I have quite a few small text files lying around, containing everything from to-do lists to shopping lists to code snippets to small howto’s. Now, instead of having all those text files floating around as regular files, nine months ago I decided to move them into a locally stored, for security reasons, personal wiki.
Among the good wiki engines out there (most notably MediaWiki, MoinMoin, and FlexWiki), I went with FlexWiki, because it being asp.net based means that all the software required for a basic configuration ships with Windows. In addition, FlexWiki’s provider-based storage model lets you store pages in an MS SQL server, if you want to.
My incentive for going the wiki way was that I expected my documents to become more structured when making use of the typical wiki-like features …
Documents are automatically linked together.
I found my pages to be fairly independent, so hyperlinks are almost never present.
All modifications are recoded.
Versioning isn’t really that big an issue, because I usually add contents to the end of a page rather than changing existing contents, and for pages such as a shopping list, I don’t really need versioning.
More sophisticating layout capabilities.
Although I occasionally created a table and used colors, generally I can do with simple formatting. For those few cases where I can’t, a Word document is in place, since it’s equally well indexed by MS or Google desktop search engines.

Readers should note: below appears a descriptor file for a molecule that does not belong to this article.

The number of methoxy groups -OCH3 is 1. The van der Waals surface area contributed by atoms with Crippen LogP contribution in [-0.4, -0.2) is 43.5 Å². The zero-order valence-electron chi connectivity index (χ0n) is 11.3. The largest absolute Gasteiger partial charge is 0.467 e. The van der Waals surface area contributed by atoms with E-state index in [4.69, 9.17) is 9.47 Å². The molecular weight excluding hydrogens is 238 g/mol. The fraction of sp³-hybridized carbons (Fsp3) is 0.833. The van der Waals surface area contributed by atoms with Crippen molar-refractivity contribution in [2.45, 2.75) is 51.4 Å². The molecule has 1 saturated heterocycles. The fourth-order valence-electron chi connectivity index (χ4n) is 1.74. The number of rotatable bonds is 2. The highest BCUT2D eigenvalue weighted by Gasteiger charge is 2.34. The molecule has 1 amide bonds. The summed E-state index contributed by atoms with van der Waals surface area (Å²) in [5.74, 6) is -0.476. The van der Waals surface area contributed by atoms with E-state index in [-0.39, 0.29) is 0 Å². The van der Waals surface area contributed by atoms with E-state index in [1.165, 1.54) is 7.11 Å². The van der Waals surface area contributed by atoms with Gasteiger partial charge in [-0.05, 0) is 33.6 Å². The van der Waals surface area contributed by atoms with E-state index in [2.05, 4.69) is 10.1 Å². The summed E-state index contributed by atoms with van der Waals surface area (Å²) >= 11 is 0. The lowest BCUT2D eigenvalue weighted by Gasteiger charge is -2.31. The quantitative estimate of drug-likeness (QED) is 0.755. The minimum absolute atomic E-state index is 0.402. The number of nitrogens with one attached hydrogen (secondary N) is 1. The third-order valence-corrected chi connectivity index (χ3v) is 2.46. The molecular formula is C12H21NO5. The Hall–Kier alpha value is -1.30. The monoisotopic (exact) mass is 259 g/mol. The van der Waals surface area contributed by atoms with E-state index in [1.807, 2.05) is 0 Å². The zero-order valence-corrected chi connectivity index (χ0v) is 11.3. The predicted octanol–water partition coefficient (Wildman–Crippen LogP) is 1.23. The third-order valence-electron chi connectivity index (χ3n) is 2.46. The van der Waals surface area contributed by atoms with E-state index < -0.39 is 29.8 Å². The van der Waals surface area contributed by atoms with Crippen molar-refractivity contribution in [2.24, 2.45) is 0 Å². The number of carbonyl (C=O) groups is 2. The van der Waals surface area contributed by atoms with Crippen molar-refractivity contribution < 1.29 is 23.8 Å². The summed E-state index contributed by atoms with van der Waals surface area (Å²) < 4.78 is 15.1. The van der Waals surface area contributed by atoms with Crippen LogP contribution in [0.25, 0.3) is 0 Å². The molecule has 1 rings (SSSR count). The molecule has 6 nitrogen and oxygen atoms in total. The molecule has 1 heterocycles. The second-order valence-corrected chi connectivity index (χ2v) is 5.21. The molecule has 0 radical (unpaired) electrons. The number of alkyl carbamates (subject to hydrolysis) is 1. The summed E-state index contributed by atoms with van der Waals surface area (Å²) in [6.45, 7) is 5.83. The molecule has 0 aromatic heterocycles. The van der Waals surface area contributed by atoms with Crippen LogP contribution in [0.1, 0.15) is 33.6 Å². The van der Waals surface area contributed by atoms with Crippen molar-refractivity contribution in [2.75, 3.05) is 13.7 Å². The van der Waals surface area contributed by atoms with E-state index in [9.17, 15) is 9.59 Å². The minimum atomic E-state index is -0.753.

… but most of the time, I didn’t make use of the features FlexWiki provided over text files. So, if you also factor in the disadvantages …
Extra infrastructure required.
Web server, and possibly an SQL server, is a must-have-installed. Also, you probably need to figure out how to configure the web server so you don’t share your live with the world.
Browser required for page edit.
After launching the browser, you must navigate to the wiki page, which may add considerable overhead for quick edits as opposed to simply double clicking a text file from within Explorer.
Lacking WYSIWYG support.
With FlexWiki, editing a page is a two-step process. First you write content in a markup language. Then you click “Save” and the browser switches to display view, where your markup is converted to html. Now, if the result is not what you expected, you have to repeat the cycle.
Build-in search less powerful than desktop search engines.
If you use the file system for storing wiki pages then the pages are also searchable by desktop search engines. However, if you opt for MS SQL storage, you have to rely on the build-in search capabilities of the wiki to find pages.
Backup is more involved.
Backing up and restoring a database is more complicated than copying a directory.
… I’ve decided that the wiki doesn’t cut it for me: simply because there is less overhead associated with editing text or even Word documents and because with desktop search engines I retain most of the properties I need.
This doesn’t mean that a wikis aren’t suited for maintaining a corpus of personal information; just that the corpus should serve a different purpose to make better use of wiki features.